Thursday, May 29, 2008
The Middle East and the Dollar
"If there's one message the Bush administration has been trying to hammer home to Chinese leaders, it is this: A major country with huge trade surpluses and rising prices should let its currency strengthen with market forces. So why is the administration nearly silent about the fixed exchange rates of Saudi Arabia and other Persian Gulf oil fiefdoms? ... Gulf newspapers and financial markets are rife with speculation that the Saudis, who have kept the riyal at 3.75 to the dollar since 1986, might set a new, higher exchange rate or otherwise loosen the link between the two currencies. ... There are good reasons for the Gulf Cooperation Council countries--Saudi Arabia, the U.A.E., Bahrain, Kuwait, Oman and Qater--to move away from the dollar. Inflation is high and getting higher in the region: almost 10% in Saudi Arabia, close to 15% in the U.A.E. and 9% in Kuwait. ... Already, the U.A.E. has frozen prices for bread, rice and other staples. Saudi Arabia is cutting tariffs on imported foodstuffs. ... Still, there is no consensus among economists about whether it is a good idea for the Saudis to do unto the riyal as the U.S. would have the Chinese do unto the yuan, ... Paulson may also be concerned that a shift in the Gulf's foreign-exchange policy might persuade markets that the smart money is losing faith in the dollar, sparking an even steeper decline in the currency even as the Treasury tries to put a floor under its fall", WSJ, 19 May 2008.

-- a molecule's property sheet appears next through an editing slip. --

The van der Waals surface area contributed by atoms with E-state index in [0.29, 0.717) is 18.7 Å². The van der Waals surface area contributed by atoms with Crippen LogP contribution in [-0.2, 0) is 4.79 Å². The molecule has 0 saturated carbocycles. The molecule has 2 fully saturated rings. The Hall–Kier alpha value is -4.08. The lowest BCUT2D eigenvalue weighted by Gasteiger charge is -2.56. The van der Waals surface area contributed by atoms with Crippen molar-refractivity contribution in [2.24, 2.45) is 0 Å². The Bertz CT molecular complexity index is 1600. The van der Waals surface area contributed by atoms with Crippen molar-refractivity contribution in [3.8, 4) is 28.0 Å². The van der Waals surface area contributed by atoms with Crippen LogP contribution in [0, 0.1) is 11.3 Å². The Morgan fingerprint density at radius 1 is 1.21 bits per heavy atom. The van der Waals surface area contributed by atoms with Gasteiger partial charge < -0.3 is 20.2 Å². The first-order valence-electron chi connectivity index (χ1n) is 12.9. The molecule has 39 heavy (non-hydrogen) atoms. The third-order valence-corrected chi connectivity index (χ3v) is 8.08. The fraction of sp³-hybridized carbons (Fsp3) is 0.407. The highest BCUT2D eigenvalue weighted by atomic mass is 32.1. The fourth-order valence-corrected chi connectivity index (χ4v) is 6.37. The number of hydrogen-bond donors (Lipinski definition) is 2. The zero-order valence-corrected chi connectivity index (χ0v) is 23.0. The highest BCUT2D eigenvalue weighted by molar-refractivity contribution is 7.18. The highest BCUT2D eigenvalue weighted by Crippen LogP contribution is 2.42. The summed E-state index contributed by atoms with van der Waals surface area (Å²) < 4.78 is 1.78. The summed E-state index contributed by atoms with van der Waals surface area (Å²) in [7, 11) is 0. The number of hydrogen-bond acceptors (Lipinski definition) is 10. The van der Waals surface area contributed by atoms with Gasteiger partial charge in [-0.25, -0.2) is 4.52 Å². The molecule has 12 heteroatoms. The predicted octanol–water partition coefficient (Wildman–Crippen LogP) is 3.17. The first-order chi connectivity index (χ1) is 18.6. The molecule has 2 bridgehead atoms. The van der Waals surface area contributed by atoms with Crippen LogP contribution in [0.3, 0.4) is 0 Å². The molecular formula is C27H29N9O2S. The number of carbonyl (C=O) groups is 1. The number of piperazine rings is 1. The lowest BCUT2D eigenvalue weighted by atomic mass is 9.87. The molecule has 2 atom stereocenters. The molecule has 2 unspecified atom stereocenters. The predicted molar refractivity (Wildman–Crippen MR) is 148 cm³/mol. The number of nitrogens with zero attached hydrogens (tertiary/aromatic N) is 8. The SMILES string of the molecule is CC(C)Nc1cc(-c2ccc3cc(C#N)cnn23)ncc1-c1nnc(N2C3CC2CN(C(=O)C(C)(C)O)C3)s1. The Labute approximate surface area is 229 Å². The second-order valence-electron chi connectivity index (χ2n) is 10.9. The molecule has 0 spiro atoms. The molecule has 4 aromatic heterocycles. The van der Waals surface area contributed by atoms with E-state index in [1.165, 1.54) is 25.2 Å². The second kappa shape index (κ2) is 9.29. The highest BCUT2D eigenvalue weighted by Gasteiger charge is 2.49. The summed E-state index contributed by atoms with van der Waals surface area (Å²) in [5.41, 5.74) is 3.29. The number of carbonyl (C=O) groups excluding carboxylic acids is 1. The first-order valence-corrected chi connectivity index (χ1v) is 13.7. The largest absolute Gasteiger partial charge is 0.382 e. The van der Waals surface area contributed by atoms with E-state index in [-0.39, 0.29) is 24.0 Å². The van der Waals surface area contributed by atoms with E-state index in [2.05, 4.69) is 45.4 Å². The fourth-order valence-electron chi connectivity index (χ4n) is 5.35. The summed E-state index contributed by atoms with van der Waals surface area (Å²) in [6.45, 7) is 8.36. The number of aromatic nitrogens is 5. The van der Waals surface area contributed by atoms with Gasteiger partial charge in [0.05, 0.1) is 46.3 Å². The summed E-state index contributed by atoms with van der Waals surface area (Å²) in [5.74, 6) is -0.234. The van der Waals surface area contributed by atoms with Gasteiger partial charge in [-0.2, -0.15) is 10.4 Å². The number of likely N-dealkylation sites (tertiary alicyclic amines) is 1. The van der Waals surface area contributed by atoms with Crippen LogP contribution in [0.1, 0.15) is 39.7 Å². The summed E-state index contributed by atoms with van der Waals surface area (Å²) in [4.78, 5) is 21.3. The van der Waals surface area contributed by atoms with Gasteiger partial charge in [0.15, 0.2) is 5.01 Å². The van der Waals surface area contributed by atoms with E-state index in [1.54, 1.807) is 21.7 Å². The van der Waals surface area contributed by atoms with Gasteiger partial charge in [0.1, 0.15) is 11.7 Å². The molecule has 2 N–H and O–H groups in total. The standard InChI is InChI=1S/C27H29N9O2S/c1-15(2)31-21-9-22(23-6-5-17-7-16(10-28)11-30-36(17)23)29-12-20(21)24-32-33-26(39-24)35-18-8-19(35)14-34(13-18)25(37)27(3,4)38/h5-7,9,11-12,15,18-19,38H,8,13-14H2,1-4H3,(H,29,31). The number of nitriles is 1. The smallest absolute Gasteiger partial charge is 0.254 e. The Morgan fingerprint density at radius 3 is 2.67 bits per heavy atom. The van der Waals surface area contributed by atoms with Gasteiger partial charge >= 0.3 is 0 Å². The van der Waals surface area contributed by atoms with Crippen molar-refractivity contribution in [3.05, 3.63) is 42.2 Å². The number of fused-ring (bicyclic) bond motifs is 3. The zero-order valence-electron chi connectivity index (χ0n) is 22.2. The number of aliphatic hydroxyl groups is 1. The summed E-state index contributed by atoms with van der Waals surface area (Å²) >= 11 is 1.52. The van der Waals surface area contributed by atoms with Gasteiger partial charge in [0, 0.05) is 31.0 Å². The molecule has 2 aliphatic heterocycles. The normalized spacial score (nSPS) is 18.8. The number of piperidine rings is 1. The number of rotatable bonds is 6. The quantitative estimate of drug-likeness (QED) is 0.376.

"Hedge funds and other investors made bundles of money in the 1990s betting currency pegs around the world would break. They are at it again, only this time they are gambling currencies will soar, not plummet. ... Art Steinmetz, who manages a $12 billion international bond portfolio at Oppenheimer Funds, likens currencies pegged to the dollar to bouyant rafts dragged underwater by a heavy boat anchor. ... Still, the money pouring into countries in anticipation of stronger currencies is causing inflationary pressures that policy makers can't ignore", WSJ, 27 May 2008.
This is absurd. If Hank Paulson (HP), "formerly" of Goldman Sachs (GS), wants a stronger dollar he should order Helicopter Ben to stop printing them. The UAE should follow the Phillipines and end price controls. They haven't worked for 4,000 years. As for the economists, what are they waiting for? See my 13 November 2007 and 9 and 12 May 2008 posts. I wonder if HP speaks to any of his old GS associates about commodity prices?
Eventually these pegs will break no matter what the world's finance ministers may say.